How do you get inspiration to write about things you don’t care about or are not interested in? Do you think of ways to make yourself interested?

Let’s take brown pelicans. Why should anyone be interested in the brown pelican? I promise you this, there is someone out there who loves brown pelicans more than I love my children. Find that person. Tap into their passion. That person will deliver stories and insights that will light up your interest, and that of your readers.

How do you stay inspired past the initial idea?

It helps to see the world as a storehouse of story ideas. That means for every column I write I have five others I could write.

My friend Jacqui Banaszynski talks about “being in full story.” This means that as you build momentum, you will be amazed that you begin to see aspects of your story everywhere — and every day.

The day I decided to write about pelicans, a squadron of them pooped on the windshield of my car as I was driving over the Howard Frankland Bridge. It felt like a validation!

Would you share a tip you used as a newbie writer to overcome hesitancy due to insecurities and procrastination?

One key is to trust your hands. If you write earlier than you think you can and faster, you can create what Anne Lamott refers to as those “shitty first drafts.” I don’t think that’s a good term for that. With rare exceptions all early drafts are imperfect, but that imperfection is a gift — the raw material you need to make things better during revision.

As for procrastination, I never procrastinate. I “rehearse.” Just because your hands are not yet moving doesn’t mean that your mind isn’t working.

How do you balance an informal, conversational tone while maintaining authority on the topic?

One answer to this question is to take advantage of an ignored pronoun — you. The plural you. Or, as some say in the South: “y’all.” On occasion, writing directly to an imagined reader, as if you were talking to a curious and intelligent friend, leads you to language that can be both conversational and authoritative. TED Talks, I think, are good at this.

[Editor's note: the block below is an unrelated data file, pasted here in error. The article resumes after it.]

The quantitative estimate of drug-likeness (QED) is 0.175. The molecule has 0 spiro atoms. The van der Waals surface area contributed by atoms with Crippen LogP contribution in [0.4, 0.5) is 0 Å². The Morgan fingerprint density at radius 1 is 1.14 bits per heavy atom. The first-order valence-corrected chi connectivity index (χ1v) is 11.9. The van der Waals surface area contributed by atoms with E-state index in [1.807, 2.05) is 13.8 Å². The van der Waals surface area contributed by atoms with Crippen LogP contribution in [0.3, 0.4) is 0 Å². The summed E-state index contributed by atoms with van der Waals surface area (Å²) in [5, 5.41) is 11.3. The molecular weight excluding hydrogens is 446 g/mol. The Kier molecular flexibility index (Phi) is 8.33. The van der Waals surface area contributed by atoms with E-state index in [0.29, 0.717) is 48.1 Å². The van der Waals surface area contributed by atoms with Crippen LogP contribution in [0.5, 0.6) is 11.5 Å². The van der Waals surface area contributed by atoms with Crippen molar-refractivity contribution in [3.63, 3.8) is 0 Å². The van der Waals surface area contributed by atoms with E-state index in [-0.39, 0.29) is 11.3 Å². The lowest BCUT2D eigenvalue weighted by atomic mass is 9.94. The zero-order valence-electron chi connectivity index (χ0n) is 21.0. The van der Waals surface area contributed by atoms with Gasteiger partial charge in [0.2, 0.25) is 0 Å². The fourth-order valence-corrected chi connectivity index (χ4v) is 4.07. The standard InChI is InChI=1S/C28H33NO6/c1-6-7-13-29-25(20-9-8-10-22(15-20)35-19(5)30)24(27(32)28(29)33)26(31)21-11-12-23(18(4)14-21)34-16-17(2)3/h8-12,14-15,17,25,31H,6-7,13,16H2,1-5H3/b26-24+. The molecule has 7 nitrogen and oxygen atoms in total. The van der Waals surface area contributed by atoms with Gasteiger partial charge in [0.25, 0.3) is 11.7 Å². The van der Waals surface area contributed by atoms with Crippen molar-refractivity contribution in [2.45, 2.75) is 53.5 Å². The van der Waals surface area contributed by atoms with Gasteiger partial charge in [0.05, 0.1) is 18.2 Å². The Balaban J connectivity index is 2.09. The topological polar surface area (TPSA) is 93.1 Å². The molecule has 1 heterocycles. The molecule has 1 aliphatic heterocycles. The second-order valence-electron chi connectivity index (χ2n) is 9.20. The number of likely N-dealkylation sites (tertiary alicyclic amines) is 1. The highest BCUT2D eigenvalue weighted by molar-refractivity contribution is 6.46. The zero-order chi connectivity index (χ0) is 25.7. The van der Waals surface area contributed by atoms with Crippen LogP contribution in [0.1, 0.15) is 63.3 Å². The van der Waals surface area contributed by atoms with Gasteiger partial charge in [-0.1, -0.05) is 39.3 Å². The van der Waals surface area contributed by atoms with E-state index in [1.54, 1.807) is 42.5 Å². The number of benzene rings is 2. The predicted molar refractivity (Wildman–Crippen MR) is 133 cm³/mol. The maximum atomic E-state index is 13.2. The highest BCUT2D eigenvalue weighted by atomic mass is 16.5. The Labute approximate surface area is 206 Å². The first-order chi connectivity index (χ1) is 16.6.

Could you tell us more about how you came up with the term “zero draft?”

I did not create that phrase, as I always admit in public. I have tried to track down the writer or teacher who coined the term, but no luck. But I will say that I have probably become its most avid proponent.

By definition, a zero draft is preliminary, not even to the level of a first draft. It allows you to relax, even to write without reference to your notes. Writing a zero draft teaches you what you already know and what you still have to learn.

In “Murder Your Darlings,” you wrote about being sincere in memoirs and about writers turning their hardships into advantage. Still, I’m not sure how to approach writing about this or if I even want to. Have you ever dealt with a decision like this?

I met a writer who had been in prison as a young man. I remember telling him that, as a writer, he was lucky. That my toughest obstacle in life was not being able to find my white minivan in the parking lot of the mall. I was a caregiver for my wife Karen for almost four years of her breast cancer treatments and recovery before I felt ready to write about it. I could now, at the age of almost 73, make a long list of troubles and tragedies in my experience worth writing about.

Each case, each story is different. It helps to write a little mission statement: Why do I want to write this? Who will be helped by it? Are there any vulnerable people in the story who may need to be protected?

Any tips to help a chronic run-on sentence writer?

My flip answer is to put in more commas, semicolons and periods. I love long sentences that describe something like a line of cars at COVID-19 testing sites. I try to put my best thought in my shortest sentence.

Do you think I can be a successful writer without also being an avid reader?

I am sure there are such writers, but I could not name one from my experience. It’s good to ask: how can I become a more literate person? I would suggest you practice three behaviors: 1) to read critically 2) to write purposefully 3) and to talk about how reading and writing create meaning — the way we are doing now.

In “Murder Your Darlings” you have a very distinct voice. How did you go about finding and developing that voice?

When I was a kid, I had a kind of New York wiseguy voice. I bet my wife I could go five minutes without making a joke, and I lost the bet in about 90 seconds. By the time I got to graduate school, I had learned to write about Shakespeare and Chaucer and Aristotle in a standard academic voice. I had graduated from piss to epistemology.

When I finally “grew up” at about age 50 I realized that I could write a story that alluded to both St. Thomas Aquinas and Seinfeld. It feels like who I am.

You have so many tips in the book. Which ones do you use the most in your own writing?

My favorite writing tip is to place the most important or interesting word in a sentence or paragraph at the end, where readers can see it. Take your best stuff out of hiding.

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Roy Peter Clark has taught writing at Poynter to students of all ages since 1979. He has served the Institute as its first full-time faculty…
Roy Peter Clark